I get that question a lot. People learn that I build guitars and are often fascinated with the various processes I use in creating my "art". While not every guitar enthusiast is looking for a new instrument, let alone a custom piece, many will have an issue with their current guitar -- it's hard to play, makes funny buzzes, the electrics no longer work, won't stay in tune, etc. Many guitar makers don't do repairs, except perhaps warranty work on their own instruments. Then again, many folks in the instrument repair business don't actually build themselves. I've done both side-by-side for the last 10 years.
I believe that repairing instruments helps me with my building. Almost every repair job that comes through the shop gets a set up for playability and many get at least some work on the frets. Virtually every major factory brand has done time on my bench, and that's helped me to critique my own work. Improving the playability of all those guitars has raised my level of skill and improved my own instruments.
Just a few of the guitars that have been across my bench:
Perhaps the most rewarding part of doing both building and repairs is the wide cross-section of customers I see. It's a fact that professional musicians are often not flush with cash, but their instruments are essential tools for their craft. No wonder that musicians often form an intimate bond with their instruments. To succeed as creative aritists, they need instruments that can respond. When a guitar is maladjusted or suffers damage, a musician cannot give a good performance. The repair may be as simple as a small neck adjustment or fixing a broken wire, or something more major like replacing worn-out frets -- they all have a huge impact on a musician's ability to perform.
Then of course there are young students of the instrument. I've had guitar teachers and parents of young kids bring in guitars with everything from lifting bridges to broken necks, asking if I can just make it playable again. The instrument may not be expensive and may not warrant extensive restoration. The object is simply to get the instrument back into the hands of the child so they can experience the joy of making music.
Often, the customer is simply an amateur enthusiast who plays after work, sometimes as a solo endeavour, or maybe sharing music together with friends. They may have a single guitar or an extensive collection. Invariably, they are attached to their instrument as a close friend and feel something very personal has been lost when it fails or simply no longer plays as it once did.
One such repair came through the shop last week. A gentlemen brought in a 30-year-old Gibson ES-335 that had suffered an accident. He's not a pro player and wasn't aware of the value of the classic instrument he's owned for many years. As you can see in the pics, the headstock had snapped and was held only by the face veneer. In one tragic moment, his treasured Gibson had become completely unplayable. "Will you have to use screws?", he enquired sadly. While I can't always make a repair completely invisible, the objective is always to do the best work possible and to return the instrument in good playable condition. "We'll try to avoid screws", I assured him.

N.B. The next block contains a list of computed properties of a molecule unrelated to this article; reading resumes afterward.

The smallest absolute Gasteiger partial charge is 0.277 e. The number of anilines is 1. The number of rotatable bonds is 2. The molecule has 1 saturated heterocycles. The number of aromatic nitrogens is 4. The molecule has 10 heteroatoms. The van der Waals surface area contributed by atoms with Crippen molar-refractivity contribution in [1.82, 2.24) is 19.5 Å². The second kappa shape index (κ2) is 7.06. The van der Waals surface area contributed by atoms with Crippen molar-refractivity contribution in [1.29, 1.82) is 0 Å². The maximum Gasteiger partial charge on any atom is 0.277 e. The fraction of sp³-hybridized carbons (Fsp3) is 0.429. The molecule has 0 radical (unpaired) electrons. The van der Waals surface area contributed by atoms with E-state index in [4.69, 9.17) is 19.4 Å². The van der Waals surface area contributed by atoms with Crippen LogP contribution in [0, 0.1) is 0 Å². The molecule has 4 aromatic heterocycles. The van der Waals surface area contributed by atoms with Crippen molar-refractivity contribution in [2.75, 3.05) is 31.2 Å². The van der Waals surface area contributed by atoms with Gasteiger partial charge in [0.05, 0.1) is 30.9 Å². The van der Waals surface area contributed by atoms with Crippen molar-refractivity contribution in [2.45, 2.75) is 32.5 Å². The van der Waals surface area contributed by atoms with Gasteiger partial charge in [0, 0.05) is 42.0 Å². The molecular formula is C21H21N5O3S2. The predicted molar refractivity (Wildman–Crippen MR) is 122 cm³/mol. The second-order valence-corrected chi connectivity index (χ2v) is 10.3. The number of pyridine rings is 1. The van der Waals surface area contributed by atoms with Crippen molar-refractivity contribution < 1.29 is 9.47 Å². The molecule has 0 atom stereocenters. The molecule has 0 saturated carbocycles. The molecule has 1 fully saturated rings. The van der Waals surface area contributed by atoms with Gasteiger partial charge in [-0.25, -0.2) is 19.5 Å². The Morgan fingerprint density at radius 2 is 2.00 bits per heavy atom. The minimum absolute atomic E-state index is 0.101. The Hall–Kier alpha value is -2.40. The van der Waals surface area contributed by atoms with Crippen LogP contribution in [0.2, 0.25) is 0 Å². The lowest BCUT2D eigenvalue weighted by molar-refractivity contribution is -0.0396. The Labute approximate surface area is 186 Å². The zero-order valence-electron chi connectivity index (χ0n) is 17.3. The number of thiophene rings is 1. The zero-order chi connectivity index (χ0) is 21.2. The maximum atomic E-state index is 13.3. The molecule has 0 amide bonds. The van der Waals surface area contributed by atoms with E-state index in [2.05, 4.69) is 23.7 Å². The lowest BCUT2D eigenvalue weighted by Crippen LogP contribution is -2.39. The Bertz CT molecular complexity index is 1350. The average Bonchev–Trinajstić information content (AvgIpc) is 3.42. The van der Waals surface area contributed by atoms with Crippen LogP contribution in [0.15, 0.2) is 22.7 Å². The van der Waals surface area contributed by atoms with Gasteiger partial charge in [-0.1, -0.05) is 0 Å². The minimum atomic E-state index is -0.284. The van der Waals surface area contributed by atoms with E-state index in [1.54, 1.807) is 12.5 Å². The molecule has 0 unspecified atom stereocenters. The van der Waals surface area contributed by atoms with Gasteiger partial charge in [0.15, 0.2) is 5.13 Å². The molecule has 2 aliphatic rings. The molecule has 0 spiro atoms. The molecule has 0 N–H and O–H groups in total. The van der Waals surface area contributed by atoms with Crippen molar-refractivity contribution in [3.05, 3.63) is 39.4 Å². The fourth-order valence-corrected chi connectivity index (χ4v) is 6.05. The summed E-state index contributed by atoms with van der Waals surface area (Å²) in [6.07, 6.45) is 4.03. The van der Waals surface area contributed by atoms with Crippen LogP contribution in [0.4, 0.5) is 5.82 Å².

The patient as presented:
This was not the first broken headstock I've tackled, but each one is a little different. On this guitar, I used the old luthier's standby, hot hide glue. Luthiers have relied on hide glue for centuries. It cures nice and hard, and can be "reactivated" with heat and moisture -- perfect for repairs. I introduced a liberal amount of glue into the break and clamped the headstock in padded cauls quickly before the glue cooled. The following day I removed the clamps and cleaned up the excess with hot water:
A little bit of touch up was done to the chipped finish before heading to the buffing wheel. The guitar was then reassembled and I went through my normal set up routine. I adjusted the neck relief, nut slots and string height, and gave the instrument a careful going over before telling the owner it was ready:
The real reward was seeing his reaction when he came to fetch the instrument. He left with a smile and I knew that guitar was going to get a good workout with the amp cranked up loud when he got home! The next day I received this note by email:
Je voulais juste de dire que je suis TRÈS satisfait avec le travail que tu as fait sur ma Gibson!
I really appreciated your action adjustment, input jack cleanup and the fact that the repair work on my broken neck is virtually impossible to detect! It's like a brand new ES-335!
mucho gracias...and I will see you next month with another guitar to fix!
Certainly I love building an instrument in collaboration with a guitar enthusiast, knowing that I can offer that person virtually anything they can imagine. But, do I also do repairs? With feedback like that, you bet!